Scrappers, shredders, deposit feeders, and filter feeders dominated macroinveterbrate functional feeding groups (Figure 6). Deposit feeders, and filter feeders significantly (p < 0.05) increased in abundance while scrappers and shredders decreased at ED and DP at all sampling locations.

Figure 6.

Mean proportions (±SD) of each functional feeding group among invertebrate community samples collected immediately upstream (UP), at the discharge point (ED) and 1000 m downstream (DP) and 1000 m downstream (D2) of fish farm outlet in the studied rivers.

Figure 6.

Mean proportions (±SD) of each functional feeding group among invertebrate community samples collected immediately upstream (UP), at the discharge point (ED) and 1000 m downstream (DP) and 1000 m downstream (D2) of fish farm outlet in the studied rivers.

Discussion and conclusions

In this study, highest abundance of benthic macro-invertebrates and %OC was reported at effluent discharge point suggesting that fish farm effluents affect macroinvertebrates abundance as reported in other studies (Camargo, 1994; Boaventura et al., 1997; dos Santos Simões et al., 2008; Živić et al., 2009; Guilpart et al., 2012). The effect of aquaculture effluent is evidence since at the UP sampling points, species richness, diversity, %EPT and IBGN were highest compared to impacted sampling locations (ED and DP). The effluents are mainly fish feed which is transformed into fish biomass and partly released into the waterbody (Boyd, 2003; True et al., 2004) and drugs to control fish diseases that increase organic and inorganic matter to aquatic ecosystem (Stephen and Farris, 2004). Increase in abundance, richness, %EPT and %OC was obvious near locations with higher fish production and thus it appears that volume of production increased the organic matter loading in the stream that affected macroinverterbrate population attributes. The IBGN method relies on analysis of benthic invertebrate and it is expected to be sensitive to organic pollution and habitats homogenization (Guilpart et al., 2012). In our study, IBGN value was low in impacted sites. This method often indicates that more polluted areas have higher IBGN (AFNOR., 2004) therefore the method detected impacts of aquaculture effluents in our study.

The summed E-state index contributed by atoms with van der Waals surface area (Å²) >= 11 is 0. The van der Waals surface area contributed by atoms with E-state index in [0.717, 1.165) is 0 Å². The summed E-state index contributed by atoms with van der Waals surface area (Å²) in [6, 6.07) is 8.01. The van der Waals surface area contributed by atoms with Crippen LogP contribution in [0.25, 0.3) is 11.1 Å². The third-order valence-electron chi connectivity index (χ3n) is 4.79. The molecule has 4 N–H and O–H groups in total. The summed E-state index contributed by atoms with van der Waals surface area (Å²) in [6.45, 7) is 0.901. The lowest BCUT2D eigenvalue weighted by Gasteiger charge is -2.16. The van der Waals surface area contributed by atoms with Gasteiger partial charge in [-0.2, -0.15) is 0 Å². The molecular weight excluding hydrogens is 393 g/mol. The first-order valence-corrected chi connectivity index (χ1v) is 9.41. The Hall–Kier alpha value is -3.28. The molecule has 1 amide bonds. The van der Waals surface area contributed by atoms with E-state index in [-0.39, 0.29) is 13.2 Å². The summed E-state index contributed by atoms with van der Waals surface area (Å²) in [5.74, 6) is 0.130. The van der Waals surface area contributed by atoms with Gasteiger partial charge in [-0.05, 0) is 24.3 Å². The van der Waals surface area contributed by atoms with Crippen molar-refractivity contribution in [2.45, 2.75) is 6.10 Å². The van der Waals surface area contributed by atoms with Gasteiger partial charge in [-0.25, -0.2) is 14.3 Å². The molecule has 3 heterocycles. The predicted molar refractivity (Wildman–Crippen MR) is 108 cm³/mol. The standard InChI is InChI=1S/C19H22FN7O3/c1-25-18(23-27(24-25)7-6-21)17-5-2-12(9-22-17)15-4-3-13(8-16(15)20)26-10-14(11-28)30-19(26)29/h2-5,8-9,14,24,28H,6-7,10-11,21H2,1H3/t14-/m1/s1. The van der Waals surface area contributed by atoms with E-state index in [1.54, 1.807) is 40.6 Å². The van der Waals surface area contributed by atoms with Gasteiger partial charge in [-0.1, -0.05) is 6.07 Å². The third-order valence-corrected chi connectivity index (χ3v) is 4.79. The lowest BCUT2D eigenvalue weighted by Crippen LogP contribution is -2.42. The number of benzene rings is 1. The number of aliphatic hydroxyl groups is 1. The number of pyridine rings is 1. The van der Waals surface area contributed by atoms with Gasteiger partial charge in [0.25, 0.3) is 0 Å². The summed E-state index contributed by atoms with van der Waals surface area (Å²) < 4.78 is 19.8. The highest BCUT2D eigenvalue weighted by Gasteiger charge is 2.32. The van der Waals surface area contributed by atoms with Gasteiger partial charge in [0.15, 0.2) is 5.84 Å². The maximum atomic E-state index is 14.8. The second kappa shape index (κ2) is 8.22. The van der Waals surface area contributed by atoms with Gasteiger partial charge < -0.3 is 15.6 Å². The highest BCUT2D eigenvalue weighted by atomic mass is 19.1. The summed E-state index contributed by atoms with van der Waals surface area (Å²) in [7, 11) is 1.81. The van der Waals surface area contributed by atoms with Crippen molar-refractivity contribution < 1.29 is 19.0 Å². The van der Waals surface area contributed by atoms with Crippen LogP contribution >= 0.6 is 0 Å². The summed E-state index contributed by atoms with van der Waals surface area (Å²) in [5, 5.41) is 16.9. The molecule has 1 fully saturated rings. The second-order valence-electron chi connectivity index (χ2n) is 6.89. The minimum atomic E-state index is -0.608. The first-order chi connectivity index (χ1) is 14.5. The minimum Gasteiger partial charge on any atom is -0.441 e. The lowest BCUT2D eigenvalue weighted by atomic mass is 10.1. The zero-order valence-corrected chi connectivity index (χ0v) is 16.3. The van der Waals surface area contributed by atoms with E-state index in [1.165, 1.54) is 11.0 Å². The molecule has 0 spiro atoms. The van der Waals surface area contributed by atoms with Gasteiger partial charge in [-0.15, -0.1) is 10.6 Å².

Locations with high fish production showed lower abundance of macroinvertebrate communities downstream but at the locations with low production volumes, the abundance was somewhat similar between the effluent discharge point and downstream sampling points suggesting possibility of recovery of the macroinvertebrate community 200 to 1000 m downstream at low fish production level. Nevertheless, we also observed that even with reduced macro-invertebrate abundance downstream, a strong increase in Oligochaetes and Chironomids was observed simultaneously suggesting polluted environment due to the discharge of effluent from fish farms. The PCA indicated that sampling points upstream had somewhat similar characteristics while ED and DP aggregated together suggesting that sampling locations along the river did not have significant influence on the macroinvertebrate attributes. These results provide evidence that macroinvertebrate attributes were affected by sampling points at each location.